Again, an emergency kit is something you should have in your car anyway, so you might want to use your on demand job as an excuse to get one. And ask your accountant if the purchase is tax deductible. Now there are a couple of other items I recommend having in your car, specifically for rider related issues. The unspoken fact about driving for companies like Uber and Lyft is that, especially on weekends and evenings, you're going to be picking up some people who have been out drinking, and as we know, some people sometimes overdo it. So I highly recommend having some of these on hand.
It's not pleasant to talk or think about, but it's going to be a lot less pleasant if a rider is sick in your car and you don't have anything for them to use. This particular kind of bag here contains an absorbent pad that turns fluids into a gel, so it reduces the possibility of spills. And it can also be easily pulled closed and thrown away. When I'm out driving, I keep a couple of these in the back pocket of the front passenger seat, and if I pick up anyone who looks like they might need one, I let them know they're there. So far I've been lucky, and no one's ever needed one, but I'm glad to have the extra insurance. It also doesn't hurt to have these bags available to people if you're renting your property through Airbnb or the like.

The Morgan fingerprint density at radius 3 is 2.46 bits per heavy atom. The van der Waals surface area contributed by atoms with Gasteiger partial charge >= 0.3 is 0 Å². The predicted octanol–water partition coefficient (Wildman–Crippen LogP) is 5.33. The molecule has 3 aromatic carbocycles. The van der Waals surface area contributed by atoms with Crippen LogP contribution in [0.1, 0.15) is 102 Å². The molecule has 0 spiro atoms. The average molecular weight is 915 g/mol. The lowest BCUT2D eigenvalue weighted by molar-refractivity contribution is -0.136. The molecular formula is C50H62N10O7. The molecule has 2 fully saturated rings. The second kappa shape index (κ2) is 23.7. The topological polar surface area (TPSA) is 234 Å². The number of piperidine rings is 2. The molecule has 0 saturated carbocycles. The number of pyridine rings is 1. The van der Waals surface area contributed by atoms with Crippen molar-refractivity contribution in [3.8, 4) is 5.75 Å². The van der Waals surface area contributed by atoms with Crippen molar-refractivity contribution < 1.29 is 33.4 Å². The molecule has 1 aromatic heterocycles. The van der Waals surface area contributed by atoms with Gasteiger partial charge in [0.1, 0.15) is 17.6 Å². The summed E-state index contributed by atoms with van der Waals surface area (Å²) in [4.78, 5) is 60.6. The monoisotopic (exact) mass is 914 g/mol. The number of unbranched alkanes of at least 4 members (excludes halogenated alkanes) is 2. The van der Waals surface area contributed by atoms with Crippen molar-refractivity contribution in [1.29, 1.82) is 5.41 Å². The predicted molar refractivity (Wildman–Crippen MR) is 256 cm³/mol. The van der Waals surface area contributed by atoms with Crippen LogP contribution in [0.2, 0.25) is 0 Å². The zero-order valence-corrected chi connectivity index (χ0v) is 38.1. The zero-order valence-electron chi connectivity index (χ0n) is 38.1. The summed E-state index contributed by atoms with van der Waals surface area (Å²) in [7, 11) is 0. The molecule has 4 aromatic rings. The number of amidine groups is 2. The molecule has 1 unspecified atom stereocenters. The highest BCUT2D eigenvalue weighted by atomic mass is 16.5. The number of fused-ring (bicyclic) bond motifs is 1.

Now, both Uber and Lyft will pay for any damage a rider may do to your car, but again your best bet is to prevent that damage from happening. Occasionally, you may need to do some clean up in your vehicle, so I also like to keep a couple of pairs of latex gloves in the car in case I need to handle any trash or other junk left behind. Again, in my experience, this has never happened, but I like to be prepared just in case. And lastly, they're not necessarily emergency items, but I also like to keep a couple bottles of water and some mints in my car for my passengers. They're just nice to have on hand to offer to riders, and sometimes can earn you a higher rating when the ride is complete.